Federal Physiomesh Litigation Suspends In-Person Proceedings Amid COVID-19 Pandemic

Published on March 25, 2020 by Sandy Liebhard

The federal court overseeing thousands of hernia mesh lawsuits involving Ethicon Inc.’s Physiomesh Flexible Composite Mesh products has suspended all proceedings that require in-person interaction due to the worldwide COVID-19 pandemic.

Some Litigation Activities Will Continue to Extent Possible

According to an Order issued in the U.S. District Court, Northern District of Georgia, those proceedings include depositions and anything that necessitates travel. However, litigation activities that do not require in-person interaction will continue to the extent possible.

“The Court will conduct regular telephone status conferences with Lead Counsel to determine when it is safe and appropriate to lift this suspension and resume normal litigation activities,” the Order concludes.

There are currently more than 2,660 Physiomesh lawsuits undergoing coordinated discovery and other pretrial proceedings in the Northern District of Georgia. The multidistrict litigation is just one of many legal proceedings across the United States that have been impacted by the ongoing pandemic of novel coronavirus.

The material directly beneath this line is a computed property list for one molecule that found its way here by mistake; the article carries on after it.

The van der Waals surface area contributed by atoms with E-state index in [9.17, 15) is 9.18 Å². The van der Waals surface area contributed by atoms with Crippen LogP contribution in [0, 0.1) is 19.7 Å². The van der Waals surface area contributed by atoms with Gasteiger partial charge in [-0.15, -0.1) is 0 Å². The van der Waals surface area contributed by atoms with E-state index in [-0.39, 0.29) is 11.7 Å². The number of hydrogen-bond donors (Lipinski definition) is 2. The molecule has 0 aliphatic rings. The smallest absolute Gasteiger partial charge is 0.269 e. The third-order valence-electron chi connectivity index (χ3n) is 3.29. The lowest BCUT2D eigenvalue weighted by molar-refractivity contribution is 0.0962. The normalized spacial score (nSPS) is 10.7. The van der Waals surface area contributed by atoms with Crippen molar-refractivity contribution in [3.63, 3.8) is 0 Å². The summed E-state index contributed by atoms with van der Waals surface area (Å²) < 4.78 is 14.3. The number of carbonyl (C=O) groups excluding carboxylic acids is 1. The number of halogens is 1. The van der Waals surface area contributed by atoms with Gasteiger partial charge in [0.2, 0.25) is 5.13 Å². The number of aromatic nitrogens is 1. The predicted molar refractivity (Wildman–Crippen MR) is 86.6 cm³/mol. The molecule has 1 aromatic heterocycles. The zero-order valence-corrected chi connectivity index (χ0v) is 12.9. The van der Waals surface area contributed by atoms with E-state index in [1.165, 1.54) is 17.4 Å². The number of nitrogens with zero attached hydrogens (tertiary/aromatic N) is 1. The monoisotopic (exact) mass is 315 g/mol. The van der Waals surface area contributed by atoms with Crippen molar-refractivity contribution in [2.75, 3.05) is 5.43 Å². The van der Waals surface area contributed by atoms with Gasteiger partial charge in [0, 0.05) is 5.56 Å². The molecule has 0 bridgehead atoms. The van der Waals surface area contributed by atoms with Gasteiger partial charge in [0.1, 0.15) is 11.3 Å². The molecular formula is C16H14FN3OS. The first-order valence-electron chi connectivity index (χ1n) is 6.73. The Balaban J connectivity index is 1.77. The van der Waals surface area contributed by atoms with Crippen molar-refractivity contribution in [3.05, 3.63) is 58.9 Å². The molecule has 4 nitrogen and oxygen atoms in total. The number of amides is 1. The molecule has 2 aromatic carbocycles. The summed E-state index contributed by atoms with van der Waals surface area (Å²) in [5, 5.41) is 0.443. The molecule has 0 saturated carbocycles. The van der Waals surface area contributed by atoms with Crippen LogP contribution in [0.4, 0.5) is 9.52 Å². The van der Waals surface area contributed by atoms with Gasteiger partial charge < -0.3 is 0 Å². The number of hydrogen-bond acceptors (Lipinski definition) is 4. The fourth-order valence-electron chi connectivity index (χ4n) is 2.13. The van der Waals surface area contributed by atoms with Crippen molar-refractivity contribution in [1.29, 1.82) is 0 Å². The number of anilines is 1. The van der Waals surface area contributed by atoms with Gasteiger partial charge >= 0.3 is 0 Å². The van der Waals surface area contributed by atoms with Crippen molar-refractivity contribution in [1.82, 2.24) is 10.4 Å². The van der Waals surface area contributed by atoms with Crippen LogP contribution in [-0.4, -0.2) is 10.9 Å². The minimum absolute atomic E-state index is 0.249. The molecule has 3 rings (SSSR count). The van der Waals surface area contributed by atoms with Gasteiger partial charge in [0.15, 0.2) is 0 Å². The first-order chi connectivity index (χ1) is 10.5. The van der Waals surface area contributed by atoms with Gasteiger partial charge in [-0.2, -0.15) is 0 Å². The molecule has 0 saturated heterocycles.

What Physiomesh Lawsuits are About

Ethicon withdrew Physiomesh Flexible Composite mesh products from the global market in March 2016, after data from two European registries indicated the implants were associated with a high rate of hernia recurrence and revision surgery when used in laparoscopic ventral hernia repair.

These specific Physiomesh devices feature a unique multi-layer design made from a non-absorbable polypropylene netting sandwiched and laminated between two layers of Monocryl (poliglecaprone). But while Ethicon asserts this configuration facilitates incorporation into the body, minimizes inflammation and adhesions, and results in faster healing, plaintiffs claim Physiomesh Flexible Composite mesh is biologically incompatible with human tissue and actually promotes the development of bowel obstructions, infections, hernia recurrence, and other dangerous complications.

The federal Physiomesh litigation is scheduled to convene its first bellwether trial in June 2020. Right now, it’s not clear if the COVID-19 outbreak will result in postponement of that trial or how it may affect the proceeding’s overall trial schedule. Once trials are able to get underway, verdicts in these bellwether cases could provide valuable insight into how other juries might decide similar Physiomesh lawsuits.


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